Defeating drones that threaten airports will be allowed only once the paperwork is done. The FAA’s Office of Airports Safety and Standards issued new guidance this week with regard to the deployment of counter-unmanned aircraft systems (C-UAS) at airports.
The FAA said it could not “confirm the legality of any UAS detection system” and urged installing airports to seek “site-specific guidance” from private legal counsel and law enforcement. The agency went on to advise airports of their legal obligations under federal transportation law and airport certification standards with regard to the installation of C-UAS. Specifically, the FAA reminded airports of their notification requirements regarding the construction and alteration of existing structures, the need to comply with airport operating certificates including the need to update airport certification manuals, and the obligation to comply with applicable grant assurance obligations and the mandate to maintain an up-to-date airport layout plan.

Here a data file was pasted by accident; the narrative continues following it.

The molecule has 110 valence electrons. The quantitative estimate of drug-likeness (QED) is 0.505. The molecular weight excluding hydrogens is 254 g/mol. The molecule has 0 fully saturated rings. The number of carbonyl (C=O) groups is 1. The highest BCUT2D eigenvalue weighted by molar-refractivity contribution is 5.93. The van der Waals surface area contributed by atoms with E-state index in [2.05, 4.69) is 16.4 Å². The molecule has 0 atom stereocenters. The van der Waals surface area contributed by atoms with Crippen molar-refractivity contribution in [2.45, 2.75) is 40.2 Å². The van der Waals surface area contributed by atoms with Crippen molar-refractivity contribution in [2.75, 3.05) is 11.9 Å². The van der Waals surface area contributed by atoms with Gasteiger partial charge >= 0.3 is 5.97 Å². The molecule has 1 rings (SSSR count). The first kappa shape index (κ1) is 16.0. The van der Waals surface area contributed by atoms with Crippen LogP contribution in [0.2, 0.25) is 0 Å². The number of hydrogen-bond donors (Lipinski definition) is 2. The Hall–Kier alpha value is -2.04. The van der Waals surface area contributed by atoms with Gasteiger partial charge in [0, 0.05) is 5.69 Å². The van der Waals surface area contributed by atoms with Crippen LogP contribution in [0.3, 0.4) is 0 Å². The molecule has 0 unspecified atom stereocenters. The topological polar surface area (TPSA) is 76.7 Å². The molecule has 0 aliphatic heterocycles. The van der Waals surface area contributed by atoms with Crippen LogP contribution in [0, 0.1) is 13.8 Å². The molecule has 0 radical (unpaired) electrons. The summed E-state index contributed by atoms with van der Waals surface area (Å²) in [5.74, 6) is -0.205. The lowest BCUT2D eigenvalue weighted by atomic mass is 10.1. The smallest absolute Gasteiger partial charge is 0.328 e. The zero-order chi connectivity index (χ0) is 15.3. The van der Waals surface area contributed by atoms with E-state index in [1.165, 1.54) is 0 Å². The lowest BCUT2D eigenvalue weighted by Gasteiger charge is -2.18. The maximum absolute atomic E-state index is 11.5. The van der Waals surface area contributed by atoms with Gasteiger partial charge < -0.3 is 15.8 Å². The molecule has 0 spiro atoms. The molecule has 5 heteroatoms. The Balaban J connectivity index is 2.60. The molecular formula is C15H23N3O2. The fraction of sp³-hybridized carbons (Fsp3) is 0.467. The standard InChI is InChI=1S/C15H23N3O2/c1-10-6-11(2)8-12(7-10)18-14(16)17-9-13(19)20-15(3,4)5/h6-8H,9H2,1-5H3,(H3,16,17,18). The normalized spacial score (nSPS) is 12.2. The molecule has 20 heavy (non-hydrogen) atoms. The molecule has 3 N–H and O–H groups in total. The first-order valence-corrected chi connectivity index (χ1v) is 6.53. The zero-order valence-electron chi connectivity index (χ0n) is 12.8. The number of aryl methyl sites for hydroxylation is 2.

While the FAA said it is “working to develop a federal response to a persistent UAS disruption at a major airport” at a future, unspecified date, in the short term it counseled airport operators to embrace “coordination” with the FAA before installing any C-UAS and warned that “the operational use of UAS detection systems may provoke response actions that disrupt air traffic operations at your airport or otherwise introduce undesirable safety and efficiency impacts.”